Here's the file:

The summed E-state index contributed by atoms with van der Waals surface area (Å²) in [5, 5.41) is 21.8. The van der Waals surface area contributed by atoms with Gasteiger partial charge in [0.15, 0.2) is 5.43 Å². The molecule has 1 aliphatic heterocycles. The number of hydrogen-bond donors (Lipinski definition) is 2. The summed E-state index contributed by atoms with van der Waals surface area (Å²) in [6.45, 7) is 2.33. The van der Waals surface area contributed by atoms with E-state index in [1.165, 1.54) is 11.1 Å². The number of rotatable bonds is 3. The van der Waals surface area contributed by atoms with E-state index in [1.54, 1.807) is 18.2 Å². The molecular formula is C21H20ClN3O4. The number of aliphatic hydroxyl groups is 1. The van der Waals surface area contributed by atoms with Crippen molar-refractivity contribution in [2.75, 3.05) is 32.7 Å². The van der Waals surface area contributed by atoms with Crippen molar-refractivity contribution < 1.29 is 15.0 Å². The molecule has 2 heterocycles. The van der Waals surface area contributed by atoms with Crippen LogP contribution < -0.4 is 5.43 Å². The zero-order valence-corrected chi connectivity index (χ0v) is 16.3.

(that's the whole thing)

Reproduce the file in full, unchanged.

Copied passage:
The summed E-state index contributed by atoms with van der Waals surface area (Å²) in [5, 5.41) is 21.8. The van der Waals surface area contributed by atoms with Gasteiger partial charge in [0.15, 0.2) is 5.43 Å². The molecule has 1 aliphatic heterocycles. The number of hydrogen-bond donors (Lipinski definition) is 2. The summed E-state index contributed by atoms with van der Waals surface area (Å²) in [6.45, 7) is 2.33. The van der Waals surface area contributed by atoms with E-state index in [1.165, 1.54) is 11.1 Å². The number of rotatable bonds is 3. The van der Waals surface area contributed by atoms with E-state index in [1.54, 1.807) is 18.2 Å². The molecular formula is C21H20ClN3O4. The number of aliphatic hydroxyl groups is 1. The van der Waals surface area contributed by atoms with Crippen molar-refractivity contribution in [2.75, 3.05) is 32.7 Å². The van der Waals surface area contributed by atoms with Crippen molar-refractivity contribution < 1.29 is 15.0 Å². The molecule has 2 heterocycles. The van der Waals surface area contributed by atoms with Crippen LogP contribution < -0.4 is 5.43 Å². The zero-order valence-corrected chi connectivity index (χ0v) is 16.3.